“Students of color deserve equitable access to education and a complete sense of safety in school. Yet, Black and brown girls across the country continue to be suspended, expelled, referred to law enforcement, or arrested at school at much higher rates than white girls,” said Elizabeth Brown of YWCA Columbus. “Our mission at YWCA Columbus urges us to call out racism in all its forms, and we know that the overcriminalization of young girls of color only exacerbates inequality in education and negative economic outcomes. We applaud Reps. Pressley, Watson Coleman, and Omar for re-introducing the Ending PUSHOUT Act, and we urge Congress to invest in safe and nurturing school environments for all students.
“Please stand behind Rep. Ayanna Pressley to acknowledge that Black and Brown girls are being criminalized in the school system. Our schools need to be a safe place for students, especially girls of color,” said Em Ellis of YWCA. “To do this, we need to help fund schools to invest in safe and nurturing school environments, including social emotional learning curriculum used with all students, trauma-informed training for all staff, racism prevention training for all staff, and adopting social emotional learning/ restorative justice approaches to meet unmet needs, teach new skills, and solve problems instead of rewarding and punishing children with challenging behaviors.”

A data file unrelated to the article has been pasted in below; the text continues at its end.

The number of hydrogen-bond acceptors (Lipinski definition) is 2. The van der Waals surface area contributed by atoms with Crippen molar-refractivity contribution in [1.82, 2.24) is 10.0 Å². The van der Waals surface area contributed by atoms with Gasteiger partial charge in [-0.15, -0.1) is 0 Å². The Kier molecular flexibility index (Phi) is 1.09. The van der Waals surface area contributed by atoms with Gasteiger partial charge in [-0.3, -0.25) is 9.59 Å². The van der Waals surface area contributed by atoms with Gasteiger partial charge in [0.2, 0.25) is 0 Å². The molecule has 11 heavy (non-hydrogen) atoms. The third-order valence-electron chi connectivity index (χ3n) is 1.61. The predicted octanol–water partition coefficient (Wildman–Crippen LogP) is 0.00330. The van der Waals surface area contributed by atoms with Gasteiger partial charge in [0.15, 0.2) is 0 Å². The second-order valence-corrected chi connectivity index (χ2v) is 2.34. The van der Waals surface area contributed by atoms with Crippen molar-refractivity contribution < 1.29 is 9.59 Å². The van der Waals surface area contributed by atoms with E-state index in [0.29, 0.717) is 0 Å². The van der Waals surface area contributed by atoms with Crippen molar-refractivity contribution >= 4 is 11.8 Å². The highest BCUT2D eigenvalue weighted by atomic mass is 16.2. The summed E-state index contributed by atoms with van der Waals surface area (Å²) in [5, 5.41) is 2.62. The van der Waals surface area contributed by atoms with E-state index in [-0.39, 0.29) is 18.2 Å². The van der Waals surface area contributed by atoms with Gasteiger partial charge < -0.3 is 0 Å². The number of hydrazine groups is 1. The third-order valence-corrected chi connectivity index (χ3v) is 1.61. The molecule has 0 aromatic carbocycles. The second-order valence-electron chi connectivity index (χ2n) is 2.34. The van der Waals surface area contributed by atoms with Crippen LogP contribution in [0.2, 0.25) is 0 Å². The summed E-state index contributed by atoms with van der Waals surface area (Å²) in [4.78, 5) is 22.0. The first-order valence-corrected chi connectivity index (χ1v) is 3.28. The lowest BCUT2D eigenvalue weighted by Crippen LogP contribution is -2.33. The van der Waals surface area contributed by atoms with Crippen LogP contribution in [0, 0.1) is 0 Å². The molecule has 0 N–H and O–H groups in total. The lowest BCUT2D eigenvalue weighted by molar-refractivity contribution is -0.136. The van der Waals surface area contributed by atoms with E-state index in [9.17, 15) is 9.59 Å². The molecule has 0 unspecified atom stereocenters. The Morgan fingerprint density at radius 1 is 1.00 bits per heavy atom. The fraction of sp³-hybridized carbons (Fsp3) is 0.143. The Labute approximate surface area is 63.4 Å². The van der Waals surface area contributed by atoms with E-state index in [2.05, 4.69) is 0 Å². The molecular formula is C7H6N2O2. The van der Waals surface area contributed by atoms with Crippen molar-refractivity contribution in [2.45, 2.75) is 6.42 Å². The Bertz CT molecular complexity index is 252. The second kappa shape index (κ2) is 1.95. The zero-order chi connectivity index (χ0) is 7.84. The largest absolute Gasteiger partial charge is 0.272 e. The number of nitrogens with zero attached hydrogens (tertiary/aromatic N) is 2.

“We applaud Congresswoman Pressley for her efforts in calling out the disparities including punitive practices girls and gender expansive young people of color face in the school system,” said Lisette Orellana Engel of National Crittenton. “As a result, far too many of them are pushed into deep end systems, thus altering the trajectory of their lives. National Crittenton is proud to support the Ending PUSHOUT Act and continues to envision a world in which girls and gender expansive young people of color can achieve their full potential and live unapologetic and liberated lives without fear of violence or injustice.”
“Changing the world, one student at a time,” said Dr. Marla Faith Crawford of Elite Educational Consulting.
“As women of faith, we are committed to interrupting the school-to-prison pipeline. We remain deeply concerned that the pushout factors negatively impacting girls of color, especially Black girls, are far too often overlooked and ignored. We strongly support the Ending PUSHOUT Act,” said Emily Jones, Executive for Racial Justice, United Women in Faith.
The Ending PUSHOUT Act, originally introduced in Congress in December 2019 and reintroduced in October 2021, is informed by Rep. Pressley’s People’s Justice Guarantee and is a continuation of her longstanding history of working to address issues of criminalization during her tenure on the Boston City Council.